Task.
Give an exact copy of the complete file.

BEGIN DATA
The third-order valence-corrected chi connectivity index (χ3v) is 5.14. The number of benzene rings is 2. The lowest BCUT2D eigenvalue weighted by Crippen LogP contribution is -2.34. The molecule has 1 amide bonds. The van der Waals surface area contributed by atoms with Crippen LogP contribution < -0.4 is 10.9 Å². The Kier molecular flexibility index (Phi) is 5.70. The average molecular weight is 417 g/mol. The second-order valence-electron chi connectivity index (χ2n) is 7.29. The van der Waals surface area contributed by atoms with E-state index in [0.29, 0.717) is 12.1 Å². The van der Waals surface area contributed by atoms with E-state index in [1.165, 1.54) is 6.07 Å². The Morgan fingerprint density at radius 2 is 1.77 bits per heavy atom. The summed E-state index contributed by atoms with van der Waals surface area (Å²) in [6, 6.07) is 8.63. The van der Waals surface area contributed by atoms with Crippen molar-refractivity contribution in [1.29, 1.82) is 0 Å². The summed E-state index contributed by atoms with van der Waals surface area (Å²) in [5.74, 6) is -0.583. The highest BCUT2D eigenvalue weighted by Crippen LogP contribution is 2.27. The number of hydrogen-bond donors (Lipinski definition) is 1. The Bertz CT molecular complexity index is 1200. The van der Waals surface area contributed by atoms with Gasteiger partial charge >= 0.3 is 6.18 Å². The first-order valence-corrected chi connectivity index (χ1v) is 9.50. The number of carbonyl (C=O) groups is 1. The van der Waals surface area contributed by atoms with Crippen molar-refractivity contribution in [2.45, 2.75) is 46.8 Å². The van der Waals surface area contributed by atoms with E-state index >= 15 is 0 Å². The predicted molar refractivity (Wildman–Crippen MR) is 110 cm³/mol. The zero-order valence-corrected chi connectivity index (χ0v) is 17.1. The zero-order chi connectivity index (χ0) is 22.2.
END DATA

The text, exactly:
The third-order valence-corrected chi connectivity index (χ3v) is 5.14. The number of benzene rings is 2. The lowest BCUT2D eigenvalue weighted by Crippen LogP contribution is -2.34. The molecule has 1 amide bonds. The van der Waals surface area contributed by atoms with Crippen LogP contribution < -0.4 is 10.9 Å². The Kier molecular flexibility index (Phi) is 5.70. The average molecular weight is 417 g/mol. The second-order valence-electron chi connectivity index (χ2n) is 7.29. The van der Waals surface area contributed by atoms with E-state index in [0.29, 0.717) is 12.1 Å². The van der Waals surface area contributed by atoms with E-state index in [1.165, 1.54) is 6.07 Å². The Morgan fingerprint density at radius 2 is 1.77 bits per heavy atom. The summed E-state index contributed by atoms with van der Waals surface area (Å²) in [6, 6.07) is 8.63. The van der Waals surface area contributed by atoms with Crippen molar-refractivity contribution in [1.29, 1.82) is 0 Å². The summed E-state index contributed by atoms with van der Waals surface area (Å²) in [5.74, 6) is -0.583. The highest BCUT2D eigenvalue weighted by Crippen LogP contribution is 2.27. The number of hydrogen-bond donors (Lipinski definition) is 1. The Bertz CT molecular complexity index is 1200. The van der Waals surface area contributed by atoms with Gasteiger partial charge >= 0.3 is 6.18 Å². The first-order valence-corrected chi connectivity index (χ1v) is 9.50. The number of carbonyl (C=O) groups is 1. The van der Waals surface area contributed by atoms with Crippen molar-refractivity contribution in [2.45, 2.75) is 46.8 Å². The van der Waals surface area contributed by atoms with E-state index >= 15 is 0 Å². The predicted molar refractivity (Wildman–Crippen MR) is 110 cm³/mol. The zero-order valence-corrected chi connectivity index (χ0v) is 17.1. The zero-order chi connectivity index (χ0) is 22.2.